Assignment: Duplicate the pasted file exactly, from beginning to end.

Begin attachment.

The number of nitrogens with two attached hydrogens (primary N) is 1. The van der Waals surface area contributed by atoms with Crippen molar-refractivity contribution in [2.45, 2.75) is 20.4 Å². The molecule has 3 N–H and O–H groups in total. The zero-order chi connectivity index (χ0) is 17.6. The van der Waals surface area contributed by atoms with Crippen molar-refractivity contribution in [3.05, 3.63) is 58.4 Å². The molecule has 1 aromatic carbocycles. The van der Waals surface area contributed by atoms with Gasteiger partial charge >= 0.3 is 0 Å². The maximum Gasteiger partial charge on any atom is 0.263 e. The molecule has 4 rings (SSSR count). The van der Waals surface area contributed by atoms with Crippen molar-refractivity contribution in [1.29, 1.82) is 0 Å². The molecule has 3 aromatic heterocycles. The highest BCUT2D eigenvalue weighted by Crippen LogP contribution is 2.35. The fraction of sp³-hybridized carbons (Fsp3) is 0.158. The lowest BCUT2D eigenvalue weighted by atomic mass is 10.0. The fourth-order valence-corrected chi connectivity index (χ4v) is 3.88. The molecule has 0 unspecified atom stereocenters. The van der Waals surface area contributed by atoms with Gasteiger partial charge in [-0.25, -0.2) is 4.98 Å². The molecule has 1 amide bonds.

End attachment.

The number of nitrogens with two attached hydrogens (primary N) is 1. The van der Waals surface area contributed by atoms with Crippen molar-refractivity contribution in [2.45, 2.75) is 20.4 Å². The molecule has 3 N–H and O–H groups in total. The zero-order chi connectivity index (χ0) is 17.6. The van der Waals surface area contributed by atoms with Crippen molar-refractivity contribution in [3.05, 3.63) is 58.4 Å². The molecule has 1 aromatic carbocycles. The van der Waals surface area contributed by atoms with Gasteiger partial charge >= 0.3 is 0 Å². The maximum Gasteiger partial charge on any atom is 0.263 e. The molecule has 4 rings (SSSR count). The van der Waals surface area contributed by atoms with Crippen molar-refractivity contribution in [1.29, 1.82) is 0 Å². The molecule has 3 aromatic heterocycles. The highest BCUT2D eigenvalue weighted by Crippen LogP contribution is 2.35. The fraction of sp³-hybridized carbons (Fsp3) is 0.158. The lowest BCUT2D eigenvalue weighted by atomic mass is 10.0. The fourth-order valence-corrected chi connectivity index (χ4v) is 3.88. The molecule has 0 unspecified atom stereocenters. The van der Waals surface area contributed by atoms with Gasteiger partial charge in [-0.25, -0.2) is 4.98 Å². The molecule has 1 amide bonds.